Chancellor Bruce Leslie violates District policy

Financial records obtained by the KENS 5 I-Team show Alamo Colleges Chancellor Dr. Bruce Leslie repeatedly purchased alcohol using a district procurement card, a violation of policy.

Perhaps the clearest explanation of Leslie’s reimbursement practices came from longtime Alamo Colleges Trustee Jim Rindfuss.

“There are charges that will be owed to Dr. Leslie, where he has advanced money on behalf of the district from his own resources, and the other times when he has charged it on district cards,” said Rindfuss, who called the accounting procedure an “offset.”

Seems legit, Mr. Rindfuss. Moving on…will someone step forward and serve Dr. Leslie with a Step 4 Progressive Discipline action?

Interesting to know that San Antonio city manager Sheryl Sculley pays for airline seat upgrades out of her own money. When asked why he didn’t do the same, Leslie serves up a “because I don’t have to, so there” response.

TCCTA Blog: Tenure in Kansas …and Elsewhere

Sharing this complete blog post on tenure. Speaking of, now that we have new faculty evaluation instrument, will our Board of Trustees finally restore tenure for new hires?


Tenure in Kansas …and Elsewhere

Posted: 10 Feb 2016 11:14 AM PST

The Kansas Legislature is considering a bill that would eliminate its administrative due process regimen for dismissing two-year college faculty, even if instructors have been employed for many years and possess so-called “continuing” contracts. Some media reports claim the lawmakers simply intend to abolish tenure.

In a controversial move two years ago, the same legislature repealed the due process system for K-12 teachers, but it was retained for community and technical colleges, according to an article by Edward M. Eveld, in the Kansas City Star.

There is no mention in the article of tenure at universities, which presumably would be unaffected by the proposed law.

Basically the legislation would allow institutional discretion in the dismissal of faculty members. If so it might resemble policies already in place at Texas community colleges, where there is presently a great deal of variety.

Some instructors here are awarded annual contracts, with no assurance (absent pertinent precedents regarding a “reasonable” expectation of being rehired, race, gender, etc.) of job security. Some colleges grant actual tenure for faculty, earned during a stipulated period, like practices at universities. A more common approach is the “rolling” contract, which gives teachers an extended time window to make corrections or pursue any appeals under due process.

So it’s complicated, dependent upon statutory and case law at the state and national level, in addition to local policies and procedures. You can get an earful from TCCTA attorneys at one of the association’s events.

But this much is clear. As job security, pensions, and other perquisites in the private sector have become casualties in the global economy, tenure (or something like it) has become a political target—pegged as a relic that has outlived its usefulness.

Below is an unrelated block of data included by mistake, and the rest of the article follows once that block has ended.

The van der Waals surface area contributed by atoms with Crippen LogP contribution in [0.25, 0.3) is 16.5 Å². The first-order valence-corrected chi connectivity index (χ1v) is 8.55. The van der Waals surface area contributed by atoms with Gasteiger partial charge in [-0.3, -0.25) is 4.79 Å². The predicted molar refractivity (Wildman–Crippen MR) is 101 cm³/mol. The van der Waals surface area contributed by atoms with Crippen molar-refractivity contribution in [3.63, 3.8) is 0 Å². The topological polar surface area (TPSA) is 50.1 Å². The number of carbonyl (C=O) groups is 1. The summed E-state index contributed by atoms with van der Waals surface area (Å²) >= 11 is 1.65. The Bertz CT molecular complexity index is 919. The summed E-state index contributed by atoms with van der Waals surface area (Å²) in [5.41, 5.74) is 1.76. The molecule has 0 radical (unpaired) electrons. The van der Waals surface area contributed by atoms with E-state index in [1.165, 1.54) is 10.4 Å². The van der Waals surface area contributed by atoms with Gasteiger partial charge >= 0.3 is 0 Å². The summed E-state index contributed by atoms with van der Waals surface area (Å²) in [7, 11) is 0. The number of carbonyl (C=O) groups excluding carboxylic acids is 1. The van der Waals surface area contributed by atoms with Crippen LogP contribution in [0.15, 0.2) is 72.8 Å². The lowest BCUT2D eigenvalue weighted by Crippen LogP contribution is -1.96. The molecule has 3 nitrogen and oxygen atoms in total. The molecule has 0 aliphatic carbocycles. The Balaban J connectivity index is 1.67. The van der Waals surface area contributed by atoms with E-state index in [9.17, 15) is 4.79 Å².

Please read the KCS article for choice quotes representing both sides of this issue.

Also not mentioned in the piece—right under our noses—is the elephant in the room: adjunct faculty. With the majority of classes at many schools taught by part-timers with virtually no job security, it becomes increasingly difficult to defend anything resembling tenure for full-timers. In fact, some colleges have devised a new hybrid category of instructor, with additional teaching responsibilities, but no pesky due process concerns.

Breaking Up is Hard to Do

Have you read the latest Express-News article on the secret contract between the Alamo Colleges and Craig Follins?

Why is Follins still there? That’s none of your business. What did he do that is so unacceptable? That’s also none of your business.

You see, the separation agreement between Alamo Colleges, which is public, and Follins, who is a public employee, has a privacy clause. Yes, a privacy clause.

Yet another attempt to cover up the failed leadership of Chancellor Bruce Leslie and the Alamo Colleges Board of Trustees.


Craig Follins: Express-News reader comments

Below are some of the reader comments collected from the Express-News articles on Craig Follins:

  • Working in SA

Once again, the Alamo Colleges is trying to sidestep both law and common sense morality to protect itself and to cover up it’s bad choices. Dr. Follins was hand picked by the Chancellor and was a dismal failure at Northeast Lakeview College. He bulled and harassed people while also failing to lead the college in a direction best suited for providing a quality education for our community. Alamo Colleges is a public institution of higher education. That makes all its business decisions open to public scrutiny. They are paying someone $203k to not do anything!? That is consistent with having a chancellor paid more than the president of UCLA (who also has to live in southern California!). While I am sympathetic about Dr Follins’ need to find a new job he should not be able to run and hide from what caused him to be fired in the first place. Time to take responsibility for his own failure.